Deletion of profiles due to GDPR

+6 votes
229 views
Not a long time ago I began transferring my personal genealogy from GRAMPS software to WikiTree - confiding that it can enable long time preserving and sharing the data with another family members better than a local database on my computer (I can see ex. "Extraordinary protections ensure that our shared tree will never be lost." on the title page).

Several days ago, the profiles of minors under 13 years of age were removed on the grounds of the GDPR - there was even no massive informational campaign, the data was not sent to its creators before the deletion etc. It absolutely undermined my trust in longevity of the records there.

In the regulation, there is no evident permission of preserving data of persons over 13 years of age without explicit consent of the persons. Thus, probably also these records will be deleted soon, although new interpretations of the norm can change it all. Maybe also now the data will be removed in a similar way as the ones of the minors.

What about other genealogy websites? Are MyHeritage, Ancestors, FamilySearch and others also deleting records of living persons?

What genealogy website should I use, so as my tree will really never be lost? Obviously, WikiTree was a poor choice and vain effort.
in The Tree House by Petr Dohnálek G2G1 (1.2k points)
retagged by Lynda Crackett
https://www.wikitree.com/g2g/601685/significant-privacy-related-changes-to-wikitree-for-gdpr - sent at the end of April

Plenty of other G2G posts debating the subject ad nauseam - and it was announced in newsletters each week.

4 Answers

+9 votes
Petr, The only way you can be sure that no one can remove your data is to keep it on your personal computers hard drive.
by Dale Byers G2G Astronaut (1.4m points)
+6 votes
I think you will find that all commercial/public sites will be doing exactly the same thing. I am getting similar warnings from any genealogy website I have ever contributed to.

There has been considerable notice that this was quickly forthcoming and what needed to be done to prevent these profiles from deletion.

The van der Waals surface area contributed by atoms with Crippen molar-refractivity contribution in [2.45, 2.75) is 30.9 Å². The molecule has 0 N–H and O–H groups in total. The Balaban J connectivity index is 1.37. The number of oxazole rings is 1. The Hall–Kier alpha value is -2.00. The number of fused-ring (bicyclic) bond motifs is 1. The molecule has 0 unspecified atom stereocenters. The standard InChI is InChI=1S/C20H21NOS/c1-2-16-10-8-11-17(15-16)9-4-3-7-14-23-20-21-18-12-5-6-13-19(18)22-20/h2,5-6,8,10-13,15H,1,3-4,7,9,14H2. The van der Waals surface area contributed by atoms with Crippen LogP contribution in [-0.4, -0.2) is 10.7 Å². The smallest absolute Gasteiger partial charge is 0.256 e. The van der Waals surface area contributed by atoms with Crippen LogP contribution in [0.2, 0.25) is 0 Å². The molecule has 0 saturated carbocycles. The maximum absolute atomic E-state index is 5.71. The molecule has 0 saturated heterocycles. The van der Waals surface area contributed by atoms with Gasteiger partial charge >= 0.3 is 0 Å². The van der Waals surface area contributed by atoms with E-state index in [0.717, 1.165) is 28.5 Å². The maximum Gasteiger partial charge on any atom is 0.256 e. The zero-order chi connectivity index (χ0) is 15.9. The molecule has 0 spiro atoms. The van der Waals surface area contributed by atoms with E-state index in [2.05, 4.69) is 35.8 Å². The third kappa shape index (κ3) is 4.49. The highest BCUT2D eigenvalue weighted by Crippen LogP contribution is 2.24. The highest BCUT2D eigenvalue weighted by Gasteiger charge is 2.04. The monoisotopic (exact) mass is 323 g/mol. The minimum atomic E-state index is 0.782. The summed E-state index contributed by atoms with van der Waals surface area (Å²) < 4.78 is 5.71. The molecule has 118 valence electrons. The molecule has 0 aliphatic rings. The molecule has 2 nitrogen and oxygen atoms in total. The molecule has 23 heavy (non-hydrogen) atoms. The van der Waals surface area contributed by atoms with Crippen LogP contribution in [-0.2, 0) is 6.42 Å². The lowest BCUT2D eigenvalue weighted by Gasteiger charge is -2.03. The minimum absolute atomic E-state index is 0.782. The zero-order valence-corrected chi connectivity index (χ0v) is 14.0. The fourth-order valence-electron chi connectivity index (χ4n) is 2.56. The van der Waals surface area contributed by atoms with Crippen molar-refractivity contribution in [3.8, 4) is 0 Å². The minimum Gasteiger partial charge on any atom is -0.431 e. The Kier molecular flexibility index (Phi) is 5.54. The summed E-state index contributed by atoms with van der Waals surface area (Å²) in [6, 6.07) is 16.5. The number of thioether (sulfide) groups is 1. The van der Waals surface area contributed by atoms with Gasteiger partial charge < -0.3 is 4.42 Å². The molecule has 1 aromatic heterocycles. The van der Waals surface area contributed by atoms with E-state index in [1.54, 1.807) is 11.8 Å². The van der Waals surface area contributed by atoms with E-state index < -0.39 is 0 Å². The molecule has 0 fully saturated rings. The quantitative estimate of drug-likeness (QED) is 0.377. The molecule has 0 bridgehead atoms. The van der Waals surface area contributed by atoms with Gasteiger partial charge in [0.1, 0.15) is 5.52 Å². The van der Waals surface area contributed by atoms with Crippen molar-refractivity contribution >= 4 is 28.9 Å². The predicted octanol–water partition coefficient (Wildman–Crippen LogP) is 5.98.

I had to scrounge around and plead with a lot of parents to become WikiTree members. In hindsight, I think I should have done that when creating any child's profile.

I only wish there had been someway to easily keep those records private to me only until they became of age.
by Susan Fitzmaurice G2G6 Mach 4 (42.8k points)
Yes, that's what I have done. I have not put any of my cousins or nieces  or cousins children on wikitree while they are still living - and yes, they are all over the age of 13.

I do have ONE nephew on wikitree, and he is now unlisted. But I had to add him to the tree just so I could add the other side of his family, and his ancestors onto wikitree.

In fact most of them are over the age of 18, but I still choose not to put them on wikitree simply because that will just put them into unlisted status so I dont see the point.

If any of my cousins express any interest in joining Wikitree then I will be more than happy to help, but no one has so far - except for one sister and one cousin.

I have also kept my own son off wikitree. My husband is now unlisted because while he doesnt mind his details being on wikitree, he didnt really want to join up himself.
+4 votes
Our personal computers cannot be relied upon to withstand fires, floods, and lack of interest from family members in finding and preserving our work--as much as we may dearly hope that would be the case.